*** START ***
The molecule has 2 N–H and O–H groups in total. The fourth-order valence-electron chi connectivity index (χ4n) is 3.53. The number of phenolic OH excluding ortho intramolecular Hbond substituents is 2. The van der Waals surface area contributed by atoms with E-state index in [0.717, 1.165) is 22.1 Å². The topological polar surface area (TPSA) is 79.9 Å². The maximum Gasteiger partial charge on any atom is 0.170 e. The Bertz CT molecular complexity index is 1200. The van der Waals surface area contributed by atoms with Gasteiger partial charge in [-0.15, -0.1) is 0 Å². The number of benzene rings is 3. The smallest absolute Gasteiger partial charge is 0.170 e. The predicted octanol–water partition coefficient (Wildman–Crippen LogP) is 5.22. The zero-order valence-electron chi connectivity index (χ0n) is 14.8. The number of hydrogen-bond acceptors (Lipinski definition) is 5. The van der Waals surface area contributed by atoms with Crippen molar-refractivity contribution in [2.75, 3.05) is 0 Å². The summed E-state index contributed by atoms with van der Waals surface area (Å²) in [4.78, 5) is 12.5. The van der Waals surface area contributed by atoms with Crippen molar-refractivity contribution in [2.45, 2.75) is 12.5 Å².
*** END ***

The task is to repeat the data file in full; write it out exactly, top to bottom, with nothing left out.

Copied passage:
The molecule has 2 N–H and O–H groups in total. The fourth-order valence-electron chi connectivity index (χ4n) is 3.53. The number of phenolic OH excluding ortho intramolecular Hbond substituents is 2. The van der Waals surface area contributed by atoms with E-state index in [0.717, 1.165) is 22.1 Å². The topological polar surface area (TPSA) is 79.9 Å². The maximum Gasteiger partial charge on any atom is 0.170 e. The Bertz CT molecular complexity index is 1200. The van der Waals surface area contributed by atoms with Gasteiger partial charge in [-0.15, -0.1) is 0 Å². The number of benzene rings is 3. The smallest absolute Gasteiger partial charge is 0.170 e. The predicted octanol–water partition coefficient (Wildman–Crippen LogP) is 5.22. The zero-order valence-electron chi connectivity index (χ0n) is 14.8. The number of hydrogen-bond acceptors (Lipinski definition) is 5. The van der Waals surface area contributed by atoms with Crippen molar-refractivity contribution in [2.75, 3.05) is 0 Å². The summed E-state index contributed by atoms with van der Waals surface area (Å²) in [4.78, 5) is 12.5. The van der Waals surface area contributed by atoms with Crippen molar-refractivity contribution in [2.45, 2.75) is 12.5 Å².